Approximately 25 percent of Houston's tax dollars come from the oil and gas industry.

The Texas Petro Index (TPI), a barometer of oil and gas industry activity in the state compiled by economist Karr Ingham, has hit 308.4, setting a new record. The figure also marks the index's seventh consecutive monthly increase, and eighteenth rise in the past 19 months, according to Natural Gas Intel.

Ingham attributed the steady growth to global geopolitical tensions that have driven demand for oil, as well as the advancements in technology that have allowed such a drastic increase in production in the past five years.

"At year-end 2013, the prevailing expectation was that crude oil prices could soften modestly in 2014, and that might have been the case absent the tensions between Russia and the Ukraine and events in Iraq," Ingham told the press at a presentation at the Petroleum Club in downtown Houston.

"Crude oil prices have risen thus far in 2014 and averaged over $100 in June. The effect of those price increases has been to bring about an uptick of activity in the Texas E&P [exploration and production] sector."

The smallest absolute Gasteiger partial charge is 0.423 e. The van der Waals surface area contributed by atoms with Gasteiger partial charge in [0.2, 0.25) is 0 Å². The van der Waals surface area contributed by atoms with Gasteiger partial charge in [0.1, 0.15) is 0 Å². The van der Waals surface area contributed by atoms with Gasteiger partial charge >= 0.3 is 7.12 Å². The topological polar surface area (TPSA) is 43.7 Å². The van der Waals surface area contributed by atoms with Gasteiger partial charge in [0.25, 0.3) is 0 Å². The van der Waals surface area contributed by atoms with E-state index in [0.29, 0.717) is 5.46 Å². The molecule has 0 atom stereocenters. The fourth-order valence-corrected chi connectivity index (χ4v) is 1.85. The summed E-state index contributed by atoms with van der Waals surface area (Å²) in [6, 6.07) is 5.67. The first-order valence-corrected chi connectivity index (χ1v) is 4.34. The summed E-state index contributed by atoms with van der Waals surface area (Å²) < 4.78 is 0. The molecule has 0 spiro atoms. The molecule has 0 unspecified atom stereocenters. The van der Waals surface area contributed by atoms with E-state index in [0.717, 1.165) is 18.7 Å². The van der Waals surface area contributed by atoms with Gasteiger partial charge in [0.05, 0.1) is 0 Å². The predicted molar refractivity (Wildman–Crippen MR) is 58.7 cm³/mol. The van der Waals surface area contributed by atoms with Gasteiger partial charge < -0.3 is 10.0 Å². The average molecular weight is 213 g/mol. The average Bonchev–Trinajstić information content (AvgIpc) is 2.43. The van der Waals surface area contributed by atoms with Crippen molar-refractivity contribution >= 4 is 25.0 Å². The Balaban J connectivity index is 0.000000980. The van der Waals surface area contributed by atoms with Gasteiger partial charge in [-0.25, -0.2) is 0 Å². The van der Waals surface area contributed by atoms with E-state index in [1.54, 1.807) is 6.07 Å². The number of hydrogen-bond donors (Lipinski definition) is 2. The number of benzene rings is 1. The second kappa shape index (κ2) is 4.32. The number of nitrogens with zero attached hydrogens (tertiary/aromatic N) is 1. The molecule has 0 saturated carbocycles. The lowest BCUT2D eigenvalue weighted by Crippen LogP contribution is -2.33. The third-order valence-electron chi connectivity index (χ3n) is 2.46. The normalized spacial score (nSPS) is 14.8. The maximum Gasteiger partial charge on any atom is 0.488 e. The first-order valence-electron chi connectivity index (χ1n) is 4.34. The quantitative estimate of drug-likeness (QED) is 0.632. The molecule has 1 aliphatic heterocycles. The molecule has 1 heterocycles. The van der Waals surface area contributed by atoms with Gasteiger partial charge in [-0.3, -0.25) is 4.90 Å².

According to the index, the number of active oil and gas rigs in Texas has risen 6 percent from last year's figures, reaching a total of 891. Industry employment has also hit record levels, currently standing at approximately 297,800.

The growth has been driven by crude oil, and the new drilling techniques that allow access to previously inaccessible reserves, including portions of the Eagle Ford Shale formation in south Texas.

During this period of sustained growth, oil and gas strategy consulting may become necessary as organizations seek to take advantage of relaxed restrictions on exporting crude oil, and the price of domestic crude continues to rise. In order to make the most of these fortuitous circumstances, organizations often require experienced industry insight that is not colored by internal politics.